In 2017, per capita, healthcare spending in Canada came in at around $4,500, and the average life expectancy was 81.7 years that same year.
Because there is no designated “healthcare tax,” it is hard to know exactly how much of our taxpayer money goes into healthcare services that are free at the time of use. What we do know is that a substantial portion of our tax dollars goes into funding our single-payer system.
That brings us to a common question—is health insurance a taxable benefit in Canada? The short answer is that it depends on the situation.
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What Are the Types of Health Insurance in Canada?
Whether your health benefits may be taxed is based upon what kind of health insurance you have.
There are three main types of health insurance in Canada:
- Private Insurance, which is sponsored by an employer
- Public Health Insurance from the government, a program that was started by the Canada Health Act
- Personal Health Insurance plans that are sold by private insurance companies
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Are These Health Insurance Plans Taxable?
Each type of health insurance is handled differently in regard to taxes as follows:
Private Health Insurance – Employer Sponsored
It is tax-free for insured employees. To obtain this tax-free status, the company must set up the insurance through specific government guidelines.
Public Health Insurance – Government Sponsored
It is also technically tax-free, but this is where things get more complicated. Because public health insurance is federally funded by taxpayers, individual residents paying taxes play a role in the process.
Personal Health Insurance plans
Are the plans that are sold by private insurance companies and these are taxable.
Regardless of insurance, many specific healthcare treatments can only be paid for out of pocket. Within those expenses, some are tax-deductible and can later be written off, and some are not tax-deductible.
What Are Medical Benefits?
Typically, your medical benefits are a sum of money from your health insurance to pay for healthcare. When it comes to company health insurance, employers provide medical benefits to employees. In this situation, medical benefits will not be taxed.
Medical benefits vary by health insurance plan. Although all policies include what is generally deemed basic medical care, some also include dental care, vision care, and other related services.
Public health insurance in Canada generally includes access to doctor visits, hospital visits, and emergency care. Any services that aren’t covered require some form of supplemental insurance—and some, but not all, of those options are also tax-free.
What Are Group Benefits?
By definition, group benefits are benefits offered via a group insurance policy, a plan that only covers a specific group. Employers typically offer them.
In most of Canada, the majority of group benefits are not taxable for employees. The group benefits that employers can choose to provide to employees come in many forms.
For example, some employers may not provide basic healthcare insurance services since they can already be accessed with public healthcare. However, they do purchase extended health care benefits or offer an option for a Health Spending Account (HSA).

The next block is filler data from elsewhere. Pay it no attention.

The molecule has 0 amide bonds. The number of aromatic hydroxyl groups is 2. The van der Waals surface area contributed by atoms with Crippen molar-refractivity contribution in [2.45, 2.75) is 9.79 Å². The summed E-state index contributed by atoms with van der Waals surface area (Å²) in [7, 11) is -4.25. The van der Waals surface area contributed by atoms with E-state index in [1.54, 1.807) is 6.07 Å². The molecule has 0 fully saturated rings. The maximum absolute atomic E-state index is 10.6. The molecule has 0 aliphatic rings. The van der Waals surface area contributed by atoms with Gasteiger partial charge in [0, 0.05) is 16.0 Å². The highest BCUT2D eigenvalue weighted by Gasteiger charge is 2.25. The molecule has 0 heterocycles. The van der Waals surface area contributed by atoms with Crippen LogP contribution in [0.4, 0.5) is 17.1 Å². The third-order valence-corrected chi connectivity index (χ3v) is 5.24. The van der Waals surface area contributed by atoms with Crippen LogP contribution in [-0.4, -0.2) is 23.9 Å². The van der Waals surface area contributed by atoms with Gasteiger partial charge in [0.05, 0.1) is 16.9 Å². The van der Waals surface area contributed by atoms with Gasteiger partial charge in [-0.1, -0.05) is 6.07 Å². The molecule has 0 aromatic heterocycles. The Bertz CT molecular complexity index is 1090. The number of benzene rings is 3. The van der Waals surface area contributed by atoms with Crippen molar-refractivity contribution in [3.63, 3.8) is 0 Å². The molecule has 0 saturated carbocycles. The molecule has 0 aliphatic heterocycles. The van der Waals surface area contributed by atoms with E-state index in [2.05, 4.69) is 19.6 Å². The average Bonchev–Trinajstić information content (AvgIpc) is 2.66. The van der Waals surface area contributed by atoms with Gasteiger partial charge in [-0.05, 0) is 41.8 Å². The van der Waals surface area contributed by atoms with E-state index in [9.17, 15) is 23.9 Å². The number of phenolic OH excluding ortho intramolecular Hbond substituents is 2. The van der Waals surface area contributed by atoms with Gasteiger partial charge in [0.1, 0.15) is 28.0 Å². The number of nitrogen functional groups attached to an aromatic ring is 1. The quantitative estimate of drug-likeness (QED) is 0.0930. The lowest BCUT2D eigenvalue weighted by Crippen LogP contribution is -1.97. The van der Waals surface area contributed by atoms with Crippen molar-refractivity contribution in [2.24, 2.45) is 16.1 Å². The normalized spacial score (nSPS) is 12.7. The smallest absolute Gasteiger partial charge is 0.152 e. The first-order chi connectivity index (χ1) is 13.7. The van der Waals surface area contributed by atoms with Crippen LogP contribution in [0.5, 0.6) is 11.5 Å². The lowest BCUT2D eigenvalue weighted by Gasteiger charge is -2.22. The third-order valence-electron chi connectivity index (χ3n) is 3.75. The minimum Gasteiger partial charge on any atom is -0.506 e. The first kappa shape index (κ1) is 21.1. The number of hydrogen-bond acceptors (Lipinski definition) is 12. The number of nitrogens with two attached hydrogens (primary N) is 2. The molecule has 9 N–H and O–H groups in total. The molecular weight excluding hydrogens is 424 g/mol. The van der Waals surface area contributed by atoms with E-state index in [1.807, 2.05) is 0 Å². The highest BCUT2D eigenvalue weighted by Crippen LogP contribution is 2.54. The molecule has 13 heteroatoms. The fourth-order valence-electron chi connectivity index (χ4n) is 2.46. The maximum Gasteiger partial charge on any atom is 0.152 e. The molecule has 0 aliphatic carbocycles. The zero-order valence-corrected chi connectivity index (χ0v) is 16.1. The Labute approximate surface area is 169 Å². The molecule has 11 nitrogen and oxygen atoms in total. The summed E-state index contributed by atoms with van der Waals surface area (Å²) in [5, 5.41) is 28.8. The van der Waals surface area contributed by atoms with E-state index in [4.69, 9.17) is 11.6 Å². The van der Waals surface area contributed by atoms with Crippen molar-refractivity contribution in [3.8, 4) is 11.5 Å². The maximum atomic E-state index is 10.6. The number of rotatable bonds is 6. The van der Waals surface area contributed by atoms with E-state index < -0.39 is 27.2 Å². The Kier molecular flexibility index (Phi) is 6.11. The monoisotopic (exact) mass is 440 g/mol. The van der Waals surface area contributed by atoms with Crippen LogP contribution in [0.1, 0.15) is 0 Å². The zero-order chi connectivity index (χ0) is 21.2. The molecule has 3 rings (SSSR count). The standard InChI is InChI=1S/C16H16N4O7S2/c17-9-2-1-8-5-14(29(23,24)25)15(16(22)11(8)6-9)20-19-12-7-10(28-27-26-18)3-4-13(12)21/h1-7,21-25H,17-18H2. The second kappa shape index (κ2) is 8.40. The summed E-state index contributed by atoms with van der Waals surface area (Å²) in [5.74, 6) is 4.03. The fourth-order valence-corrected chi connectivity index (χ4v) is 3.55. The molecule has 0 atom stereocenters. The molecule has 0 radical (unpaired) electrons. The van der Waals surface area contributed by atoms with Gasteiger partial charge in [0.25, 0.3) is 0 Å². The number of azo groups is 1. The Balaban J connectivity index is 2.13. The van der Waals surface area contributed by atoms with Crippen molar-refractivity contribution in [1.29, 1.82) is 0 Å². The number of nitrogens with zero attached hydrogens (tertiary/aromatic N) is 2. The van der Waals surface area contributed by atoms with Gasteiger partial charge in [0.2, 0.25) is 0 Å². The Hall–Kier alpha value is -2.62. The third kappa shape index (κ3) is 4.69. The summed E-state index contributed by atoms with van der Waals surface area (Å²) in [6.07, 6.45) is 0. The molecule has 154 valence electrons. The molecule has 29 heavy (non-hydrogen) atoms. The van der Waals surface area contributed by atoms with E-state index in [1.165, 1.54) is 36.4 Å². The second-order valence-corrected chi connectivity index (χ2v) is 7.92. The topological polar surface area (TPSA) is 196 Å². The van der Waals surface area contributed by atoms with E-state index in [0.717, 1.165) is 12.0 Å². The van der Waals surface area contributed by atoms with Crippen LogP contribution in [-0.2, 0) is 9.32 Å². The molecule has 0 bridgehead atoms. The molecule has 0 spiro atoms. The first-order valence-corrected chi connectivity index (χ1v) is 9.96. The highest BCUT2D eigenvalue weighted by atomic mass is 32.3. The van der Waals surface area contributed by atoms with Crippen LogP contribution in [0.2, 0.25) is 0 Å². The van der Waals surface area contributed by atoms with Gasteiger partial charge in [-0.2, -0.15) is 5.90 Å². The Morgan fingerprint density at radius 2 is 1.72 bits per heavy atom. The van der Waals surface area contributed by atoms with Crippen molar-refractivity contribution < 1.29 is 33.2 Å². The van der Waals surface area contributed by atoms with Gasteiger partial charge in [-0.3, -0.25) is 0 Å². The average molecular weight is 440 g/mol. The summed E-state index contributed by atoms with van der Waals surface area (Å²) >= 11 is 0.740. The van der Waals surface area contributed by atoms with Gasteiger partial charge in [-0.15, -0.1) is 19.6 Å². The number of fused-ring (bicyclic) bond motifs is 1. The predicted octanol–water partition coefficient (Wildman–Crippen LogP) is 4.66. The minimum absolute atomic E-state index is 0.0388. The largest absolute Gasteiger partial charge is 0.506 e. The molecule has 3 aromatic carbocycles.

Extended Health Benefits in Canada
As an employer, adding an extension to your group health insurance can be a great choice. First and foremost, it provides your employees with the peace of mind that many of the medical care options that may be hard for them to afford otherwise would be covered.
Extended healthcare benefits are also unique in that they are relatively flexible, meaning that you can choose what services are best for you and your company. These can include prescription drugs, paramedical services (such as chiropractors, dietitians, or psychologists), medical supplies and services, vision coverage, hospital coverage, and out-of-province medical care, among other options.
Acquiring group extended health benefits creates a tax-saving measure for employees while also improving quality of life.
What Is the Role of Tax-Free Health Spending Accounts?
Tax-free health spending accounts are another option for employers. An HSA is a program that can provide employers with untaxed funds with which they can compensate employees for certain medical services.
HSAs stand out because they do not require an employer to pay a premium. They function more like expense accounts than an insurance plan.
You, as an employer, would set up a financial limit for healthcare spending in the context of your company, and as long as employees quickly and correctly claim relevant healthcare expenses, you can use this fund to compensate them for the amount they spent.
What Medical Expenses Can You Claim?
You can claim many healthcare expenses on your taxes in Canada. In some cases, doing so doesn’t even require any specific paperwork on your part, and in other situations, you may need to file Form T2201 or utilize a Disability Tax Certificate.
Some common medical expenses that people do not always know are eligible for a tax deduction include assisted breathing devices, hearing aids, medical cannabis, and service animals.
Reach Out to Us Today to Find Group Extended Benefits for your Company
Medical costs are on the rise. Offering your employees comprehensive tax-free medical coverage is an ideal way to reward your loyal staff and attract top talent to your company.
Even better, if your employees have adequate health coverage to take advantage of preventive medical services, they are less likely to call in sick—which saves you in the long-run.
Fill out our quick quote request form today to receive quotes from multiple top Canadian insurance providers for group extended health care benefits for your business. Our goal is to help you find an affordable group plan that’s a perfect fit for you, your budget, and your company.